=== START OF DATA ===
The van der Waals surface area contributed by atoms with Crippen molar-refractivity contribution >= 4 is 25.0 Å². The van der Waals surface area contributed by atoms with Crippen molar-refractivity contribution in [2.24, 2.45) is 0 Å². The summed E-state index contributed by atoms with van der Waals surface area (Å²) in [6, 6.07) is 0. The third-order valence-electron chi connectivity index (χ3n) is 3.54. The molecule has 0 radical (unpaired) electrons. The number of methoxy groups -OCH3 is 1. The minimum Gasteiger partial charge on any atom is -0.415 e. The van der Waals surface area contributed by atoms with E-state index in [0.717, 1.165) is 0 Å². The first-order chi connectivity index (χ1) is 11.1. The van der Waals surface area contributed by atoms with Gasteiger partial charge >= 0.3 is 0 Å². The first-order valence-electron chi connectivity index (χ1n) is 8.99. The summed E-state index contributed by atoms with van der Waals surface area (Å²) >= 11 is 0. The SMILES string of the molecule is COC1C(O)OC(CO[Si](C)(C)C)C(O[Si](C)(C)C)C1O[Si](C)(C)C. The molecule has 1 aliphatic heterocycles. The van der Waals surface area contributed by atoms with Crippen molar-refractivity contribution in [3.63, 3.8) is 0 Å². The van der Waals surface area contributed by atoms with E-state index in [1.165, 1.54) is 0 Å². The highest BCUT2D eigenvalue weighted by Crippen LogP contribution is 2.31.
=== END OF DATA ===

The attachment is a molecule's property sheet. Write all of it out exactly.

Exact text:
The van der Waals surface area contributed by atoms with Crippen molar-refractivity contribution >= 4 is 25.0 Å². The van der Waals surface area contributed by atoms with Crippen molar-refractivity contribution in [2.24, 2.45) is 0 Å². The summed E-state index contributed by atoms with van der Waals surface area (Å²) in [6, 6.07) is 0. The third-order valence-electron chi connectivity index (χ3n) is 3.54. The molecule has 0 radical (unpaired) electrons. The number of methoxy groups -OCH3 is 1. The minimum Gasteiger partial charge on any atom is -0.415 e. The van der Waals surface area contributed by atoms with E-state index in [0.717, 1.165) is 0 Å². The first-order chi connectivity index (χ1) is 11.1. The van der Waals surface area contributed by atoms with Gasteiger partial charge >= 0.3 is 0 Å². The first-order valence-electron chi connectivity index (χ1n) is 8.99. The summed E-state index contributed by atoms with van der Waals surface area (Å²) >= 11 is 0. The SMILES string of the molecule is COC1C(O)OC(CO[Si](C)(C)C)C(O[Si](C)(C)C)C1O[Si](C)(C)C. The molecule has 1 aliphatic heterocycles. The van der Waals surface area contributed by atoms with Crippen molar-refractivity contribution in [3.63, 3.8) is 0 Å². The van der Waals surface area contributed by atoms with E-state index in [1.165, 1.54) is 0 Å². The highest BCUT2D eigenvalue weighted by Crippen LogP contribution is 2.31.